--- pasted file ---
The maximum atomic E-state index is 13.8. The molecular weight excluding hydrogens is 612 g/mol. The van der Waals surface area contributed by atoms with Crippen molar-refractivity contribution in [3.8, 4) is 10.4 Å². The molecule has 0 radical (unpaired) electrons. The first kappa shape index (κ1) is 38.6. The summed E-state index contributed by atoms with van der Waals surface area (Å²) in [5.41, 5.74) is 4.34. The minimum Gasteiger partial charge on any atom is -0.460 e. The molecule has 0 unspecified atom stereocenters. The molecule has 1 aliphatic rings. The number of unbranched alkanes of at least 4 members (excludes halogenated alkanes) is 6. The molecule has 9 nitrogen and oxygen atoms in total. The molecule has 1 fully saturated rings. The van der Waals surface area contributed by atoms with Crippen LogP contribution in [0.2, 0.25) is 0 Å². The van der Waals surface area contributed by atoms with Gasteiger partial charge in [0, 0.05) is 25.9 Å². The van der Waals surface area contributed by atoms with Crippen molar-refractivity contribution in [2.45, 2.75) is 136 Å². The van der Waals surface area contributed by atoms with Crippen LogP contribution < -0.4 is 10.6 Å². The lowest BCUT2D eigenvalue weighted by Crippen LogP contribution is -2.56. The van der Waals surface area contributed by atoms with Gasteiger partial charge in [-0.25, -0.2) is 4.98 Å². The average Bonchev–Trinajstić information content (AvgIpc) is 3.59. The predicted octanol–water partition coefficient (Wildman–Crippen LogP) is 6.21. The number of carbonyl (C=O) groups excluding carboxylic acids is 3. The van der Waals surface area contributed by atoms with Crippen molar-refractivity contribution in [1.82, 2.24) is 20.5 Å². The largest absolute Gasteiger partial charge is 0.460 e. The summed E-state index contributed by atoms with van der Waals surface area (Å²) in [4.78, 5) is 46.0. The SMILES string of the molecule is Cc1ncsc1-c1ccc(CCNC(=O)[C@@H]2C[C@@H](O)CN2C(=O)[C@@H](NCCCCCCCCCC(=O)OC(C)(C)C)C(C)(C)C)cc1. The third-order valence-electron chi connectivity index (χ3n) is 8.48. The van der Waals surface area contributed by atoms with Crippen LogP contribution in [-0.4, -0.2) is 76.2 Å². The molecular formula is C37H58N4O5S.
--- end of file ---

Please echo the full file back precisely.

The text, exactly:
The maximum atomic E-state index is 13.8. The molecular weight excluding hydrogens is 612 g/mol. The van der Waals surface area contributed by atoms with Crippen molar-refractivity contribution in [3.8, 4) is 10.4 Å². The molecule has 0 radical (unpaired) electrons. The first kappa shape index (κ1) is 38.6. The summed E-state index contributed by atoms with van der Waals surface area (Å²) in [5.41, 5.74) is 4.34. The minimum Gasteiger partial charge on any atom is -0.460 e. The molecule has 0 unspecified atom stereocenters. The molecule has 1 aliphatic rings. The number of unbranched alkanes of at least 4 members (excludes halogenated alkanes) is 6. The molecule has 9 nitrogen and oxygen atoms in total. The molecule has 1 fully saturated rings. The van der Waals surface area contributed by atoms with Crippen LogP contribution in [0.2, 0.25) is 0 Å². The van der Waals surface area contributed by atoms with Gasteiger partial charge in [0, 0.05) is 25.9 Å². The van der Waals surface area contributed by atoms with Crippen molar-refractivity contribution in [2.45, 2.75) is 136 Å². The van der Waals surface area contributed by atoms with Crippen LogP contribution < -0.4 is 10.6 Å². The lowest BCUT2D eigenvalue weighted by Crippen LogP contribution is -2.56. The van der Waals surface area contributed by atoms with Gasteiger partial charge in [-0.25, -0.2) is 4.98 Å². The average Bonchev–Trinajstić information content (AvgIpc) is 3.59. The predicted octanol–water partition coefficient (Wildman–Crippen LogP) is 6.21. The number of carbonyl (C=O) groups excluding carboxylic acids is 3. The van der Waals surface area contributed by atoms with Crippen molar-refractivity contribution in [1.82, 2.24) is 20.5 Å². The largest absolute Gasteiger partial charge is 0.460 e. The summed E-state index contributed by atoms with van der Waals surface area (Å²) in [4.78, 5) is 46.0. The SMILES string of the molecule is Cc1ncsc1-c1ccc(CCNC(=O)[C@@H]2C[C@@H](O)CN2C(=O)[C@@H](NCCCCCCCCCC(=O)OC(C)(C)C)C(C)(C)C)cc1. The third-order valence-electron chi connectivity index (χ3n) is 8.48. The van der Waals surface area contributed by atoms with Crippen LogP contribution in [-0.4, -0.2) is 76.2 Å². The molecular formula is C37H58N4O5S.